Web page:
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Did FBI agents break the law in pursuit of child porn suspects?

Many readers of our Fort Myers criminal law blog understand that enforcing the law requires authorities to perform a balancing act. Officials are sworn to uphold the law and do what they can to stop violations, but they must at all times reassure citizens that they are themselves not breaking the law in pursuit of law-breakers.

Some Federal Bureau of Investigation agents appear to have forgotten that they cannot violate constitutional protections in pursuit of alleged criminals. Federal judges across the nation have ruled in various cases that the FBI's tactics in a child pornography investigation were inappropriate and violated the rights of suspects. 

A senior U.S. District judge ruled last week that the FBI ignored by federal procedure rules and the U.S. Constitution in carrying out its investigation named "Operation Pacifier." In the sting operation, federal agents installed a hacking tool and malware to infect the computers of suspects and obtain the IP addresses of suspects' computers. Later, more than 180 people were arrested on charges involving distribution and possession of child pornography.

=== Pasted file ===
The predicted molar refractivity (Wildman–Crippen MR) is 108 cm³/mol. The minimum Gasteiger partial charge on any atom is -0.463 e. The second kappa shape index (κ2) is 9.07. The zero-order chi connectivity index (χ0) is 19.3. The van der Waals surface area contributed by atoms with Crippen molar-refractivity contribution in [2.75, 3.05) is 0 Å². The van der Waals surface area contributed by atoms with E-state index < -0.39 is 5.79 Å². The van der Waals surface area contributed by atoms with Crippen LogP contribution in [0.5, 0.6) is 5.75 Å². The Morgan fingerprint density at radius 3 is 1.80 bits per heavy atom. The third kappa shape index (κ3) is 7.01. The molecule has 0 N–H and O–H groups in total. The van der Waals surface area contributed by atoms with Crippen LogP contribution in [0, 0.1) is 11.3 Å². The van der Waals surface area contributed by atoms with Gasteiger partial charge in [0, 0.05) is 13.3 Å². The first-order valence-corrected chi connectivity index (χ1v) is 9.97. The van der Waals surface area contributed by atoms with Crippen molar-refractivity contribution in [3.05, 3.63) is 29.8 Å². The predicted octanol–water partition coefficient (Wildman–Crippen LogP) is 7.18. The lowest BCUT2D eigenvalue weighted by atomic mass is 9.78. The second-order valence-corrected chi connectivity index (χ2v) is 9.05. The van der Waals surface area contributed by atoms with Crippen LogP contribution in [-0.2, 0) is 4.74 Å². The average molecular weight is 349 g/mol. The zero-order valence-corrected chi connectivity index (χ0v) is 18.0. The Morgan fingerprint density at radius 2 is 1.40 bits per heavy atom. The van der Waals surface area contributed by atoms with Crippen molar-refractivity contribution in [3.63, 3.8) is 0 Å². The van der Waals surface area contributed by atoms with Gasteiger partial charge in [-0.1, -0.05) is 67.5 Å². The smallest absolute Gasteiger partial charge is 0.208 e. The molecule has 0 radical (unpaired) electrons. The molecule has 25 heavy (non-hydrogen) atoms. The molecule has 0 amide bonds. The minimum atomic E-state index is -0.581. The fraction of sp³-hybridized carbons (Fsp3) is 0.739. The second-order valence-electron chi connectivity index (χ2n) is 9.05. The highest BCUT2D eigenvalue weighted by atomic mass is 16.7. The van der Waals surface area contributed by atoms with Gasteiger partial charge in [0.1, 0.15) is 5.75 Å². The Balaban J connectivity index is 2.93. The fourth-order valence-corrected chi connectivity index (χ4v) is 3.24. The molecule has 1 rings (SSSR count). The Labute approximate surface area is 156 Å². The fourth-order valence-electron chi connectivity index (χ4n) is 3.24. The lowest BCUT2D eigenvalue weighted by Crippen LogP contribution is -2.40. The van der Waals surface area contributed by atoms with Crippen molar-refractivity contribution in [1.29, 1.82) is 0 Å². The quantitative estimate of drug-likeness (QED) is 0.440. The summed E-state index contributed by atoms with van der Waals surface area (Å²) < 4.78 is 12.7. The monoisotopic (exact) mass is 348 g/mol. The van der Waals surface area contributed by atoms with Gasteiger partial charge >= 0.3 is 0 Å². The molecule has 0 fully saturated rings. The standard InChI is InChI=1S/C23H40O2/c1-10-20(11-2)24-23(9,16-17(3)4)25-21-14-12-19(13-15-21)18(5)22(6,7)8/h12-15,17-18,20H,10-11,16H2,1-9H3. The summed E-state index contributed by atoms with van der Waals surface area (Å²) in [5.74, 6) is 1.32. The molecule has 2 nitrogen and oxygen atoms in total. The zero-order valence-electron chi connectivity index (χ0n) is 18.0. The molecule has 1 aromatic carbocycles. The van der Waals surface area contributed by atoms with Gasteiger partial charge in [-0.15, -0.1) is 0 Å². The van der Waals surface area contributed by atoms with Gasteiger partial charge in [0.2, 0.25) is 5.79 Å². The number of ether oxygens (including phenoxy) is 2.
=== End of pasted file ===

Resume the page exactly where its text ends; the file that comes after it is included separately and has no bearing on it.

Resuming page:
Judges have found that the FBI used search warrants against suspects that were issued in one particular jurisdiction rather than in the individual jurisdictions where the suspects were arrested. A federal prosecutor argues that the law simply has not caught up to investigative techniques such as the use of the malware in this case.

No one yet knows if these cases will eventually be thrown out because of government misconduct.

But we know that in some situations, law enforcement officers, prosecutors and others will exceed their authority and bend and break the law as they chase after those suspected of criminal activity.

An experienced, skilled Fort Myers criminal defense attorney can protect your rights and fight for your freedom. 

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